Asia Pacific faces a digital dichotomy: Digital investments are higher here than the global average, according to our recent research — but so are fears about potential digital dark sides. Righting this balance through the adoption of new mindsets, organizational structures and management cultures, we believe, is the most pressing concern for senior executives in the region when it comes to leading in the digital future.
In conjunction with Roubini ThoughtLab, we surveyed 300 senior executives across Asia Pacific as part of our global study to understand the changing nature of work in the dynamic digital economy. We found digital to be alive and well among Asia Pacific businesses, which are far ahead of the game when it comes to digital investment and returns. These organizations are on the way to establishing the region as a digital leader, as long as they can fully embrace all that’s entailed in taking a digital-first approach.
Highlights of our findings include:
Asia Pacific businesses are top digital investors. Businesses here are applying an average 15% of their total revenue toward digital each year, compared with the global average of 11%. They had spent almost US$120 billion on digitization in 2016 alone; in 2020, this figure will increase by about 93%.
And they are unlocking far greater rewards. Asia Pacific respondents expect huge returns — an average of 116% by 2018 — on their digital investments. Approximately 12% of respondents’ net revenue was driven by digital during the last year, compared with the global average of 4.6%, and that’s expected to nearly double by the end of 2018.
AI and IoT are prime technology areas of focus. Like their global counterparts, Asia Pacific businesses point to artificial intelligence as the most impactful technology in the next few years; even more so, however, Asia Pacific is bullish about the impact of IoT — double the global average of 35%.
Cybersecurity could derail Asia’s digital growth story. Asia Pacific respondents are significantly behind their global counterparts in prioritizing cybersecurity. Only 56% agree that cybersecurity has a moderate to large impact on their businesses compared with 72.5% globally. IT departments and CIOs/CISOs must keep up with security standards or risk falling behind.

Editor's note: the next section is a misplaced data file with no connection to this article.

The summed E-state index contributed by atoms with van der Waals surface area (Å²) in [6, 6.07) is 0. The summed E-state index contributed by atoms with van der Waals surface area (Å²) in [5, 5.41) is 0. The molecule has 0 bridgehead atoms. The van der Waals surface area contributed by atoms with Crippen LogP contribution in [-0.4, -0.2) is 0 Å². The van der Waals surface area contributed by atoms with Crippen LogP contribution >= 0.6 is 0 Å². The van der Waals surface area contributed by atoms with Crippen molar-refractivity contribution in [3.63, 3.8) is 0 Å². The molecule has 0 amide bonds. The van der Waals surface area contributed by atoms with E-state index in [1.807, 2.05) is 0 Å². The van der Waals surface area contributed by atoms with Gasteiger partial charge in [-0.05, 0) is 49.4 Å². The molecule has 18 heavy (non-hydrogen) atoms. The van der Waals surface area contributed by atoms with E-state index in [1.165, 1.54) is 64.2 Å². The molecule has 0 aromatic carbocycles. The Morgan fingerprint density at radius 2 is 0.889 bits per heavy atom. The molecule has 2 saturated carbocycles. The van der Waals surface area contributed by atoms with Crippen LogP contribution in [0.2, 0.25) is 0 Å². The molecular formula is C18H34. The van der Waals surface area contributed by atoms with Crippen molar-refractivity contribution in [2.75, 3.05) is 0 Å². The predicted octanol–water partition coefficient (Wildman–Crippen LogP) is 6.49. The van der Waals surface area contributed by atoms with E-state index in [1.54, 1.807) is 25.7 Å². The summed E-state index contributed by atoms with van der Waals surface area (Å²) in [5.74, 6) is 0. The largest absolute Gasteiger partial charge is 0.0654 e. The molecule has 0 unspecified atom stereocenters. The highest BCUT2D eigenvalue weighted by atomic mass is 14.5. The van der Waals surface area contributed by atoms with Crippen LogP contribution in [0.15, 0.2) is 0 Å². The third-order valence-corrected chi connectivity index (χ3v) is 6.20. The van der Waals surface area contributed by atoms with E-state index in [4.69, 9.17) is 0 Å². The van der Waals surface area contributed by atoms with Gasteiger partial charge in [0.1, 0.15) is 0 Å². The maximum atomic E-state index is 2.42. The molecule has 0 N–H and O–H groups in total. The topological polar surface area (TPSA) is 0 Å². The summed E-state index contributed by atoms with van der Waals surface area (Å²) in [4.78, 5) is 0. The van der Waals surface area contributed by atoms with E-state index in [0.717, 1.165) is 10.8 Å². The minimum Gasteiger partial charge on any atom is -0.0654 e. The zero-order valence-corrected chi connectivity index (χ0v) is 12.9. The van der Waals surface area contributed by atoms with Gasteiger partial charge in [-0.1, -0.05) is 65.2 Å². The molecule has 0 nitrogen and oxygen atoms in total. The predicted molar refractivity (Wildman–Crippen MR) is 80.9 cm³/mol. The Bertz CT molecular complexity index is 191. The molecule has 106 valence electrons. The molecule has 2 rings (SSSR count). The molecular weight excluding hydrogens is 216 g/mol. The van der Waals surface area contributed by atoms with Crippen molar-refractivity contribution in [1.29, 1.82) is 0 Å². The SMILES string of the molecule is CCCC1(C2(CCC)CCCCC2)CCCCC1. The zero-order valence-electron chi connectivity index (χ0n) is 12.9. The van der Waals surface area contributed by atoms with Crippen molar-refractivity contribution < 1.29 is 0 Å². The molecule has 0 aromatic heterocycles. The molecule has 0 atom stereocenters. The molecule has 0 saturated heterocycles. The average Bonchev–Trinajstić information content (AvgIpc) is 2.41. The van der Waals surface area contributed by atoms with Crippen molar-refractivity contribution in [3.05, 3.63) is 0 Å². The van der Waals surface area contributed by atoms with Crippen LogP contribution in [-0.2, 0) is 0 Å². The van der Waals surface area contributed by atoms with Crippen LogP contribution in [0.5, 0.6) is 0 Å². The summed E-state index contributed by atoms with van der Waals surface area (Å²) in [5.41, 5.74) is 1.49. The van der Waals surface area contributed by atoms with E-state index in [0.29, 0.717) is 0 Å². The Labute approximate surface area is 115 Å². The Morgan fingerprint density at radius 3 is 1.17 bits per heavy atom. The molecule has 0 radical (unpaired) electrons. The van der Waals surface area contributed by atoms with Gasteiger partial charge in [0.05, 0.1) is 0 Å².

The biggest hindrance to continued digital success in the region is the concerns expressed about its downsides, such as widespread job loss due to intelligent automation (identified as a concern by 98% of respondents vs. just 60% globally) and exposure to fraud and theft.
Such fears are an inevitable consequence associated with anything new and unfamiliar, and we believe they will dissipate once these new technologies are assimilated. It is incumbent on business leaders to change these perceptions and help their organizations reach this assimilation stage.
To make the digital shift, leaders need to step forward and prime their organizations for the work ahead. Here are some good places to start:
Embrace the digital future. Business leaders have the power to choose whether digital transformation works for or against them and their organization. Leaders that fail to invest in digitization due to fear will inflate counterproductive perceptions and encourage detrimental decisions. Ultimate success will require an open mind, perseverance and courage.
Spell out digital priorities. By making wise decisions about how to embrace technology, organizations can expand the business and increase ROI — but only if it’s clear why it’s going digital in the first place. To master the digital world, businesses will need to be focused on the user experience and be flexible when overcoming inevitable missteps.
Identify and fill skill gaps. Robots and machine learning are likely to replace specific human tasks rapidly over the next five to 10 years, challenging workers to focus on new skills. Careers will be determined not by a worker’s last job title, but on the new skills developed for the work ahead.
Overhaul command-and-control management cultures. To succeed in today’s world, companies need a tribe of people fiercely devoted to the company’s digital mission. To bridge the gap with next-generation leaders, businesses should emphasize empathy and humanity, which will require big changes for traditionally hierarchical and authoritarian cultures in many Asia Pacific organizations.
Don’t go it alone. Digital is inherently collaborative. It is about equalizing power structures through the democratization of information, engaging people in a shared journey and breaking down internal silos. Leaders who recognize that collaboration is the key to business success will be more in demand in the digital workplace.
View digital as an enhancement, not a replacement. Machines may help improve productivity, but they won’t produce the ideas that move businesses forward. Leaders need to look beyond their fears of machines as job destroyers and enable people to work in tandem with machines to help their organizations succeed.
This report — as one of several installments in The Work Ahead series — focuses exclusively on the responses from Asia Pacific respondents. For the full report, see The Future of Business and Jobs in Asia Pacific’s Digital Economy. Also see our overview report, Mastering the Digital Economy, and our close-up view of Europe, Europe’s Digital Imperative. We also detail our in-depth findings about the impact of digital on business processes, as well as on individual industries, including healthcare, technology, insurance, financial services and manufacturing.